But when you do it…. when you mangle some detail of Teh Science in an unscripted, friendly conversation between consenting, critically-thinking adults who can both look it up on Wikipedia if it matters so goddamned much to them, what’s your excuse?

    What excuse could there possibly be?

    So you’re a layperson. And you think that mitigates your crimes?

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  132. So, Ken, just to remove all doubt and make it official, so to speak:

    you’re NOT willing to start a conversation with me—have I got that right?

    Cheers.

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  133. — “…if they’re any less ridiculous than Ben’s normal comments, I’d be extremely surprised. As far as I’m concerned, complaining about consensus enforcers is just a sign that people don’t have confidence in their own views…” —

    Well that’s just weird, rather than even insulting, obvious trolling, or just ironically lacking self-awareness, which of course, it also manages to do. A non-sequitur dressed as a considered judgement.

    Behind which, of course, we have to wonder, what does Ken really know about the ideas behind the criticisms of Consensus Enforcement? There’s the obvious problem: Consensus Enforcers don’t even understand their own arguments, nor even their less excited coreligionists’, let alone their counterparts’. And then, there’s the problem that any discussion with sceptics that Enforcers do enter, they disrupt absolutely, precluding the possibility of getting to what sceptics actually think, the point being to identify sceptics — and even lukewarmers — as ‘deniers’. Consensus Enforcers aren’t readers. Indeed, the entire point of Enforcing is to defer to the consensus, rather than to form a critical understanding of it.

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  134. ATTP, you once said that climate change is demonstrably a threat to mankind’s survival as a species. When questioned, you said that it’s a threat that we can probably counter, so isn’t really a threat.

    A short while later, you said that there is a threat but it’s to our existence as a technologically advanced species, not as a species tout court, but that this threat isn’t too much of a threat either (because it can probably be countered) so you didn’t really want to talk about it.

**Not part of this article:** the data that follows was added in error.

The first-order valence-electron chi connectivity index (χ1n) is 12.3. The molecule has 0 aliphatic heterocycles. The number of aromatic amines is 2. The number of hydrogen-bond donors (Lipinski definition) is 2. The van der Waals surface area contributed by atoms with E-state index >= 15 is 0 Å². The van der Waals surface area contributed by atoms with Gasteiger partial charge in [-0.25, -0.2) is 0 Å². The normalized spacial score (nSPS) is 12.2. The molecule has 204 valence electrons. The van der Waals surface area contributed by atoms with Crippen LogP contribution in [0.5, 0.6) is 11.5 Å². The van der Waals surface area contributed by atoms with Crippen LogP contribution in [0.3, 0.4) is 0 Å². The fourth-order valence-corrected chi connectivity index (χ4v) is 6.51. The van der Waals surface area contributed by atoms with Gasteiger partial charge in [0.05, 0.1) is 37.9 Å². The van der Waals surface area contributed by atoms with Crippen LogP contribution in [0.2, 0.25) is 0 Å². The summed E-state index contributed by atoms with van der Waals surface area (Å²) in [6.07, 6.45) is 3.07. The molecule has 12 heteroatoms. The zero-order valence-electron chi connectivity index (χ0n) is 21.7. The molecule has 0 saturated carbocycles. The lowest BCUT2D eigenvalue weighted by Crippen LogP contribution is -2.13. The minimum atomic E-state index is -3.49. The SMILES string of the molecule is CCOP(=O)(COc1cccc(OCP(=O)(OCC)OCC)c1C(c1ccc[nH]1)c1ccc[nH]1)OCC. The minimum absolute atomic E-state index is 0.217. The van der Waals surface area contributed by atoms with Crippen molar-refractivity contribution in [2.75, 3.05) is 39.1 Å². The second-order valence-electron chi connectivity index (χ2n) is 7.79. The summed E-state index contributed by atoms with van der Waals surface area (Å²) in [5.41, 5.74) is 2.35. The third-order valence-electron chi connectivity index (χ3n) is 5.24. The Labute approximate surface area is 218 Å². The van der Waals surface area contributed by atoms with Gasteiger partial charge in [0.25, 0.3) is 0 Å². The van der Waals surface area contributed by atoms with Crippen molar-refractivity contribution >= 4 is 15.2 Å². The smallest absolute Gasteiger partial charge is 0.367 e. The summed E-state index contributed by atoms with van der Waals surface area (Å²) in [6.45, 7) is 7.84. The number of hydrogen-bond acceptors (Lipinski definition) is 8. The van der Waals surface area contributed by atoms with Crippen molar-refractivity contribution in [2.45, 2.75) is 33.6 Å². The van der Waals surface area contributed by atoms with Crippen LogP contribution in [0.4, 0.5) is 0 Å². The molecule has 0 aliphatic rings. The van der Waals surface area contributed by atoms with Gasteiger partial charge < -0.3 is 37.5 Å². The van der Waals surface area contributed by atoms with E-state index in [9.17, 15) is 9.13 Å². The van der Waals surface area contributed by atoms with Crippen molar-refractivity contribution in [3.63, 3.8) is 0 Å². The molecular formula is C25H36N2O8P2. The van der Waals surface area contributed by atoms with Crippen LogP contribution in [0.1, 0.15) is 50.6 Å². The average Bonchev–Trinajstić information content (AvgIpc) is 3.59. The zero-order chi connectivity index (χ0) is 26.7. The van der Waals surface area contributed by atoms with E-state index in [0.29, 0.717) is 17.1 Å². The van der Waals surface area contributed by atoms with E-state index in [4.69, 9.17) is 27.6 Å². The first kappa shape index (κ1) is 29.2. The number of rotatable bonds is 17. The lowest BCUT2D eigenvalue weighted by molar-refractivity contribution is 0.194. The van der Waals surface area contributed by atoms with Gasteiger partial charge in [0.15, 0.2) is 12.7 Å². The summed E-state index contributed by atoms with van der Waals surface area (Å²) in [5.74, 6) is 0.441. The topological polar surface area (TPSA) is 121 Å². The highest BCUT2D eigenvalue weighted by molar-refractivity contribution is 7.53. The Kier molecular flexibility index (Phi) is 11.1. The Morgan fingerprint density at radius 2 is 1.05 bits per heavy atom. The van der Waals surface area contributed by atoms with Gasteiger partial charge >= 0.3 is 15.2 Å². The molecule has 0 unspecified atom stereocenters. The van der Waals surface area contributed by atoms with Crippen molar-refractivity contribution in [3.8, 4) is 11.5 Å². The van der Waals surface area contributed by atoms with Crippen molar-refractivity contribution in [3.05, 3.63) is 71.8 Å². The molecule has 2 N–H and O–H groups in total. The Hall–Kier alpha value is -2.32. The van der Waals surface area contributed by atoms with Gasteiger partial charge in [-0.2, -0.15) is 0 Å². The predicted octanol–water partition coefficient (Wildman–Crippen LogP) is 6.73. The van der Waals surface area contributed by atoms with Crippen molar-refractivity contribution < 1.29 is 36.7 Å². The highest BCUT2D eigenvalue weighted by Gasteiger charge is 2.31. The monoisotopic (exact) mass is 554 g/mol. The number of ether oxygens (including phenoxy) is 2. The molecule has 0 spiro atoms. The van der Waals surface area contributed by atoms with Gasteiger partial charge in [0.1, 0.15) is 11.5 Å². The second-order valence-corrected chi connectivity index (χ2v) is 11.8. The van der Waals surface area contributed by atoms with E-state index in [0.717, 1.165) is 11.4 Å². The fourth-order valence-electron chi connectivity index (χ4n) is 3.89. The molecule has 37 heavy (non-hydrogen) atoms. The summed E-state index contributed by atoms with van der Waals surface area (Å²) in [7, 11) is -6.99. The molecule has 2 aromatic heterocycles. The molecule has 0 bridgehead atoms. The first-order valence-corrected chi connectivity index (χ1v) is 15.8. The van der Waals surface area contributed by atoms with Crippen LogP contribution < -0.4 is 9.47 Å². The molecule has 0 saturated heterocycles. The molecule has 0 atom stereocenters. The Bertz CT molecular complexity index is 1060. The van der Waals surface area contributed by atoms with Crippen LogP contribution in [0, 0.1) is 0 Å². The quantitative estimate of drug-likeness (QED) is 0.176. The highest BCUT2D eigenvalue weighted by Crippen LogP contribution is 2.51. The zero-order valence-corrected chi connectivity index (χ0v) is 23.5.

That was in 2014:

    https://andthentheresphysics.wordpress.com/2014/04/04/some-thoughts-or-not/

    What are your current views on climate change as an existential threat and your current definitions of ‘threat’ and of ‘existential threat’?

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  135. Ian, I suppose there is no point in asking which applecarts have been overturned.

    Geoff, in a way you are right; any nonsense is good enough for a conversation. Ian can bullshit his friend and since his friend knows no better they can have a cheerful chat. But if you want people who do know better to ‘engage’ you need to do better than spout BS. The question I have is whether you recognise the BS in Ian’s video for what it is. I doubt it from your and Ian’s responses.

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  136. ice free Arctic….no more snow….dying polar bears…splicing erratic, unsystematic measurements of ocean temps onto the 5 year ARGO buoy data and claiming the result was meaningful…anything to do with tree rings without mentioning divergence….anything to do with lake varves without mentioning changes in land use….strange ad hoc adjustments used on historic temperature records (eg TOBS and the bucket adjestment) – the concept is fine but how accurate are these adjustments….are the Maldives under water yet?…is Bangladesh decreasing in area?…the pause/hiatus/the non-existent pause according to Lew….the Serengeti strategy whereby predators pick on the strongest prey…..the verification of Mann98 by means of curves of totally different shapes…the way that PAGES2K keep changing the orientation of their proxies….

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  137. Text me on 07931***294 – it’s the best way to get my attention now. Otherwise I keep have to refreshing the page.

    Edit – who just called me from Uxbridge on 01895 73***0?

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  138. I realise that’s a bit reckless giving my number out, but I’ve had a few London-holiday drinks. And now I’ve put OMD on. So only a flashing phone will immediately grab my attention. I’m ready to spill the beans on the runaway apples.

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  139. Lager solipsism last night resulted in Man In A Barrel’s response to Raff’s question not having the proper airing it deserves (sorry MIAB). So Raff – what MIAB said.

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  140. Raff,

    thanks for articulating the root of your anger with Ian and the rest of us. There’s no need to deny being angry—I won’t believe your denial, and I don’t expect one. There’s nothing wrong with anger. It’s in the panoply of human emotions for a reason.

    You mention “BS” a lot.

    Does this mean you think Ian was lying to his friend?

    – If so, your judgement of character is unbelievably poor. For your sake, I hope this impairment is temporary and climate-specific.